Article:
The Devil Language Analysis

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"The Devil’s Language" is a poem from "White Noise," the third section of her debut collection, A Really Good Brown Girl (1996). Exploring the meaning of Métis identity in modern Canada through “a series of dualities,” Dumont refers to “the Great White way of writing English” as a means by which she has been “measured, judged and assessed,” implying that she has been found lacking when measured to those White standards. Through repetition of “Great White” and using capitalization to invoke the image of a Great White shark, Dumont contrasts the great poets of predominantly White English literature, such as T.S. Eliot, who is referenced in the first line, with a violent predator. English as an instrument to silence Indigenous voices is a recurrent…show more content…
In this instance, being unable to speak English could cause English speakers to view her father, incorrectly and unfairly, as less intelligent. Dumont addresses this directly, asking “how many of you speak Cree?” to highlight a disconnection between the “Great White way” and the “voice that rocks you and sings you to sleep”; while Cree may be spoken by fewer people, it symbolizes home and “your mother’s tongue” to those who do. While Cree represents comfort, English becomes a predatory, devouring force to Indigenous individuals. Delving deeper into the representation of Cree as not inferior but neglected, Dumont asks if there is a “Received Pronunciation of Cree” or a “Chief’s Cree,” and in doing so demonstrates the extent to which conversational English is considered less than “the King’s English,” and the extent to which Cree will always be thought of as inferior when scrutinized by the colonizers. Language is established as a hierarchical tool to oppress or render as Other individuals who are not a part of the dominant group in order to assert that dominant group’s power over every aspect of life from the “first day of school” and “fingernail checks,” to the lifelong…show more content…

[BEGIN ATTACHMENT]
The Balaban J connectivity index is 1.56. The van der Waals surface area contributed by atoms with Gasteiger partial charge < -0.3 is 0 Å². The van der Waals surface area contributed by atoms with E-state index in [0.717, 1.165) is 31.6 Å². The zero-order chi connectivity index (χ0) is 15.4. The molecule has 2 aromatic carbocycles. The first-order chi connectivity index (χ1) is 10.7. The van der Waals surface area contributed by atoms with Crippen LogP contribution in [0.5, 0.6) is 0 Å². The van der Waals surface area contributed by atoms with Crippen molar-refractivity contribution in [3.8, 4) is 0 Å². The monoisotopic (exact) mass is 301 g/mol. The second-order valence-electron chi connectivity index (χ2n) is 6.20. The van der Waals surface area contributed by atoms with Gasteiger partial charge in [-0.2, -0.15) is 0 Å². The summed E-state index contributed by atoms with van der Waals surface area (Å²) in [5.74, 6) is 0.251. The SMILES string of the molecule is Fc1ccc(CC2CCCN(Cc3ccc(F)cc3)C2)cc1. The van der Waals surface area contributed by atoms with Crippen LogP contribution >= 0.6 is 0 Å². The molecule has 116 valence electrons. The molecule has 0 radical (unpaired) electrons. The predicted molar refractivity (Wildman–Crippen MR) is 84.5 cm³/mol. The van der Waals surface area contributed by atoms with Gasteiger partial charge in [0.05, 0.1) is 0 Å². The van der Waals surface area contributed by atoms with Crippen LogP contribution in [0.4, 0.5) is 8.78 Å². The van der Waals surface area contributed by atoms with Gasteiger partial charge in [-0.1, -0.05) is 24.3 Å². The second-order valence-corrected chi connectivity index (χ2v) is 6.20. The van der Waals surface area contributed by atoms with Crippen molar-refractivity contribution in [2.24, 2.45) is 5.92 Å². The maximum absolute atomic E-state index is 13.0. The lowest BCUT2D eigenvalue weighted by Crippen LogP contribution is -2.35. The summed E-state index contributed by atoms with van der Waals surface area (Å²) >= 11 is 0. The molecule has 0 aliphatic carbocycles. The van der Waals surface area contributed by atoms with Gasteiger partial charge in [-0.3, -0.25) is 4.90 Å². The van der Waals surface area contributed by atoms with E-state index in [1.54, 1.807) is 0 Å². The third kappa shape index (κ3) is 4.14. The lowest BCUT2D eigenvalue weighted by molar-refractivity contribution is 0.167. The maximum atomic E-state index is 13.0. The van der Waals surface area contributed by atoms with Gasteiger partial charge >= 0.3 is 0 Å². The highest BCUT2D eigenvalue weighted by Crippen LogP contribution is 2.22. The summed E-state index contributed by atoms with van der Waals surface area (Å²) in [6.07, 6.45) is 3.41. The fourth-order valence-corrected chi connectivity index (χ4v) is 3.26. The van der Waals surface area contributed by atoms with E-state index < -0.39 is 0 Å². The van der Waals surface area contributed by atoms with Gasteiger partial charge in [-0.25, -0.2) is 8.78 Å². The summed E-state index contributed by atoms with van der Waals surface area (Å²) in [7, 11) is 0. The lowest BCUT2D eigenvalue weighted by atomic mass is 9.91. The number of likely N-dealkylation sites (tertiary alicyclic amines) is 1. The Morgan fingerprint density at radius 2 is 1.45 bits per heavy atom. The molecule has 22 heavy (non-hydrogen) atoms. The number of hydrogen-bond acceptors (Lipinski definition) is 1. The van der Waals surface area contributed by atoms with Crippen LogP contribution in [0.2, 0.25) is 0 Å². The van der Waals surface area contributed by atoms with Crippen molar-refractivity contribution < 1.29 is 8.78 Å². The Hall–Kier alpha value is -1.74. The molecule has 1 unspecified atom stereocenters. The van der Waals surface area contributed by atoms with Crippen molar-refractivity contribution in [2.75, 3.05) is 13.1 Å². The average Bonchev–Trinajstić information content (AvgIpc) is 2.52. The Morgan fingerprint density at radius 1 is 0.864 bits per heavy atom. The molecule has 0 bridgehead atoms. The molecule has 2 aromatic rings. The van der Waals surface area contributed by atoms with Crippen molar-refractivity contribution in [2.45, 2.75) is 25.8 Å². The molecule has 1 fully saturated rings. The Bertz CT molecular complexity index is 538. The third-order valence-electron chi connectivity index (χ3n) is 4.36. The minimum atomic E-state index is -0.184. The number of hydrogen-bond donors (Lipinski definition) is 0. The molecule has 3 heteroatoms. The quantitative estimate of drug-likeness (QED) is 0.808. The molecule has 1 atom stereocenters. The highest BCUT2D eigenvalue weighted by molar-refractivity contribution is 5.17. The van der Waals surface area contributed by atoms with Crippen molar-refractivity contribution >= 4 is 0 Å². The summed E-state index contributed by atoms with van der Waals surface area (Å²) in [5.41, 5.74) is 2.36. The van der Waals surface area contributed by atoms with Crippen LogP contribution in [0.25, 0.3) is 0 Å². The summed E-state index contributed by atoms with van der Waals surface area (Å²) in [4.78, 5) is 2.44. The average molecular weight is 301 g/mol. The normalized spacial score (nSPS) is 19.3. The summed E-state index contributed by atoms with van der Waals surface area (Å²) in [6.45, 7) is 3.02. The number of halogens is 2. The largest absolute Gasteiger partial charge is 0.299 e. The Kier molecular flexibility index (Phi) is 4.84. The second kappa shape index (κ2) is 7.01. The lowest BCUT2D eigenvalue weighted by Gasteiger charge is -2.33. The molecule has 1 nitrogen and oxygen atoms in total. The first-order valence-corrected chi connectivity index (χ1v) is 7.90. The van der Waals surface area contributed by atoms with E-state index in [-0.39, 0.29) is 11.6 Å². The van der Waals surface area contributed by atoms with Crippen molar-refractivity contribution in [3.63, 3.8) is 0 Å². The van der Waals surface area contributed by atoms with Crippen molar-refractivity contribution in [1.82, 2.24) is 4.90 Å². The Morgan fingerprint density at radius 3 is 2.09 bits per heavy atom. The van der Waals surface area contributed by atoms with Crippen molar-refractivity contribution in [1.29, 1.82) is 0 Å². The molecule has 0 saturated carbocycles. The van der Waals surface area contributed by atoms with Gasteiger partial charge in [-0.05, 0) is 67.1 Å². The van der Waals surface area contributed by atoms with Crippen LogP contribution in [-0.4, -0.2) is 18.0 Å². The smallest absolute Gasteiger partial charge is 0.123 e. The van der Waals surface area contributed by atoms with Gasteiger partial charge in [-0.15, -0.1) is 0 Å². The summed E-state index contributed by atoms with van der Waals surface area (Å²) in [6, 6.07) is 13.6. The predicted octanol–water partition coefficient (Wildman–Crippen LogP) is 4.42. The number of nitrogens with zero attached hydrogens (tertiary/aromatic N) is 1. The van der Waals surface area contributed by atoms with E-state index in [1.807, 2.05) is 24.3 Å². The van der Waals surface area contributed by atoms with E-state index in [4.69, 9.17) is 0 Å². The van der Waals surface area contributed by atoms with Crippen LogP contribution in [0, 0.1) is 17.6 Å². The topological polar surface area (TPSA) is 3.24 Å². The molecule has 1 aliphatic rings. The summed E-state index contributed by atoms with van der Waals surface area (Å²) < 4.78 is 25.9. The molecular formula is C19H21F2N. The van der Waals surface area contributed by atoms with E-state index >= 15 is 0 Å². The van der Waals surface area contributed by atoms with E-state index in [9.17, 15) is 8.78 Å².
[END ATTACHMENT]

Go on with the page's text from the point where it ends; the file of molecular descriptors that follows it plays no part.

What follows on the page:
Her poems express the poet’s ambivalent relationship to the city, a place that gives him anonymity but also isolates him from his roots. Dumont’s collection, called A Really Good Brown Girl, emphasizes the poet’s ongoing struggle to find a place for herself within a predominantly white urban society by adapting the vocabulary, behavior, and attitudes of those around her. By being as she ironically calls it, a "really good" girl, Dumont is able to "survive in two worlds and in a white classroom" from childhood through to adulthood. In a poem called "It Crosses My Mind," Dumont’s speaker argues that the existing categories of identification do not adequately convey the complexities of being an urban Métis woman: It crosses my mind to wonder where we fit in this ‘vertical mosaic,’ / this colour colony; the urban pariah, the displaced and surrendered / to apartment blocks, shopping malls, superstores and giant screens, / are we distinct ‘survivors of white noise,’ or merely hostages / in the enemy camp. . . .

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